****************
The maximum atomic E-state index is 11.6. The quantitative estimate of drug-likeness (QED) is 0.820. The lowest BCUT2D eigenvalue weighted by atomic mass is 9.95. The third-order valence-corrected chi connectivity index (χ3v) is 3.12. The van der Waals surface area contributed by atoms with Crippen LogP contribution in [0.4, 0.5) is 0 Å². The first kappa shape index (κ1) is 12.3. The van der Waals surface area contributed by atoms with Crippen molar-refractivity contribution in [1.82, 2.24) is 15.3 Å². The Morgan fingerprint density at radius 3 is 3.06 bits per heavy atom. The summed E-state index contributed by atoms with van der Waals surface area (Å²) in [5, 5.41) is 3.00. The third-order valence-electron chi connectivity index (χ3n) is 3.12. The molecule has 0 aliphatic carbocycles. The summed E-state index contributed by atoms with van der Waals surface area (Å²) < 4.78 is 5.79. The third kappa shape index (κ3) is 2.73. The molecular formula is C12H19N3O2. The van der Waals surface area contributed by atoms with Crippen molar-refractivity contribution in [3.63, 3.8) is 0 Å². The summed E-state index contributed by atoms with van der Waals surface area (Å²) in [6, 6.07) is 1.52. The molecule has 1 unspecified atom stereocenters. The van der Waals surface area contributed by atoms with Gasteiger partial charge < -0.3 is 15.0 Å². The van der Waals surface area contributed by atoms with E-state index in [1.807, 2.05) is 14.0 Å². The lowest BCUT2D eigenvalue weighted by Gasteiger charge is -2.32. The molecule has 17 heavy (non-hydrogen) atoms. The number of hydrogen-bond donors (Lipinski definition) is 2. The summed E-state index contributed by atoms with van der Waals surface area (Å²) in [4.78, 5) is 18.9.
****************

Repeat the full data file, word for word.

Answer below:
The maximum atomic E-state index is 11.6. The quantitative estimate of drug-likeness (QED) is 0.820. The lowest BCUT2D eigenvalue weighted by atomic mass is 9.95. The third-order valence-corrected chi connectivity index (χ3v) is 3.12. The van der Waals surface area contributed by atoms with Crippen LogP contribution in [0.4, 0.5) is 0 Å². The first kappa shape index (κ1) is 12.3. The van der Waals surface area contributed by atoms with Crippen molar-refractivity contribution in [1.82, 2.24) is 15.3 Å². The Morgan fingerprint density at radius 3 is 3.06 bits per heavy atom. The summed E-state index contributed by atoms with van der Waals surface area (Å²) in [5, 5.41) is 3.00. The third-order valence-electron chi connectivity index (χ3n) is 3.12. The molecule has 0 aliphatic carbocycles. The summed E-state index contributed by atoms with van der Waals surface area (Å²) < 4.78 is 5.79. The third kappa shape index (κ3) is 2.73. The molecular formula is C12H19N3O2. The van der Waals surface area contributed by atoms with Crippen molar-refractivity contribution in [3.63, 3.8) is 0 Å². The summed E-state index contributed by atoms with van der Waals surface area (Å²) in [6, 6.07) is 1.52. The molecule has 1 unspecified atom stereocenters. The van der Waals surface area contributed by atoms with Gasteiger partial charge < -0.3 is 15.0 Å². The van der Waals surface area contributed by atoms with E-state index in [1.807, 2.05) is 14.0 Å². The lowest BCUT2D eigenvalue weighted by Gasteiger charge is -2.32. The molecule has 17 heavy (non-hydrogen) atoms. The number of hydrogen-bond donors (Lipinski definition) is 2. The summed E-state index contributed by atoms with van der Waals surface area (Å²) in [4.78, 5) is 18.9.